We were even in the same profession when it happened. I remember having to assist her manager and partner in getting her business dealings together and transferred. At least I felt helpful in some way. Her death rocked their team. They too, looking back, had seen signs but, like me, had not understood the bird’s eye view of the situation.
That Christmas was hard. It was incredibly sad. There was a void. As a mother, I still look at the Christmas decorations she had bought for my oldest the first two years of his life. By the way, I REALLY hope our new dog and my youngest don’t destroy those because it’s evidence that his Aunt loved him, her handwriting and all. In fact, one of the last pictures I have of her was holding my daughter. I caught her laughing while wiping a tear from her eye when she was in her arms. I get it now.
All she ever wanted was to become a mother and, sadly, that wasn’t in the cards for her, in this life anyway. Failed infertility treatments had succeeded in a pregnancy but also in an early miscarriage. I like to envision her surrounded by the children that belonged to her for those short weeks, finally fulfilled, finally at peace.
As a wife, I learned that my husband worked through grief very different than me. He wanted to be alone and that was okay. I’m sure what he and his parents saw that dreadful night are forever etched into a memory they wish could be erased.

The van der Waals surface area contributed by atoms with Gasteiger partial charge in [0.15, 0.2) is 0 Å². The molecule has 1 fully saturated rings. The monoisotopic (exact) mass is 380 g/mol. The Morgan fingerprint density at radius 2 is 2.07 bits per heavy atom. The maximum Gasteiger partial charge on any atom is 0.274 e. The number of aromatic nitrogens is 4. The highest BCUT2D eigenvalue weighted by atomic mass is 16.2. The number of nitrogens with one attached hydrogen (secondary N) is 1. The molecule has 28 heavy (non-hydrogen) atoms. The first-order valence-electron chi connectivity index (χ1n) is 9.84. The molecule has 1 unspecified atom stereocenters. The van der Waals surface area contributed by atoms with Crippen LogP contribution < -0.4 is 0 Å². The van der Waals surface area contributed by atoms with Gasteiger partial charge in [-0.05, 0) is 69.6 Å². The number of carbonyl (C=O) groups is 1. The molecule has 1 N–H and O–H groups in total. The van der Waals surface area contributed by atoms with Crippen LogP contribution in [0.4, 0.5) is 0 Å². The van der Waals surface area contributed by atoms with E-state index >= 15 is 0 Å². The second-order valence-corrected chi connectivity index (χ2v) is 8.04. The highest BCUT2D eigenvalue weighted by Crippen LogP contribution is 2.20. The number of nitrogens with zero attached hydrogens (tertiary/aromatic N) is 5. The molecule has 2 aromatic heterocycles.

Fortunately, time heals some of the freshest of wounds but I always think of her in December. There was some comfort and closure to one of my biggest questions at her visitation. As an action oriented personality, I felt I should have known and been able to help her in some way. I fully believed that I could have motivated her to kick her addictions and demons. Her counselor, as she walked through the visitation line, looked me directly in the eyes and said, “Honey, we knew, were equipped to help her but we were unsuccessful. She was not in a place where she wanted help and your words would have fallen on deaf ears.”
I guess I share all of this to warn how beautiful people can lose sight of their value, how we never know what people are dealing with, that the holidays are a time of great joy but also of great suffering and a call to open our eyes to the realities of invisible battles people close to us may be fighting.
I never understood while she was living why I couldn’t get close to her. Anybody that knows me gets that I covet the closeness of friendships. There was some closure knowing that it was never me but the circumstances of her struggles.
The positive for me of the whole terrible experience is that I know more to better educate my children on addiction and I know more about warning signs, possibly to identify others in need.
In this Christmas season, be aware of your own inner voices, feelings and influence. There is no where that ever proves anything other than God is a substitutable answer to problems.
Chose wisely, live with purpose, love hard and share this if you feel the words will be helpful to others in any way.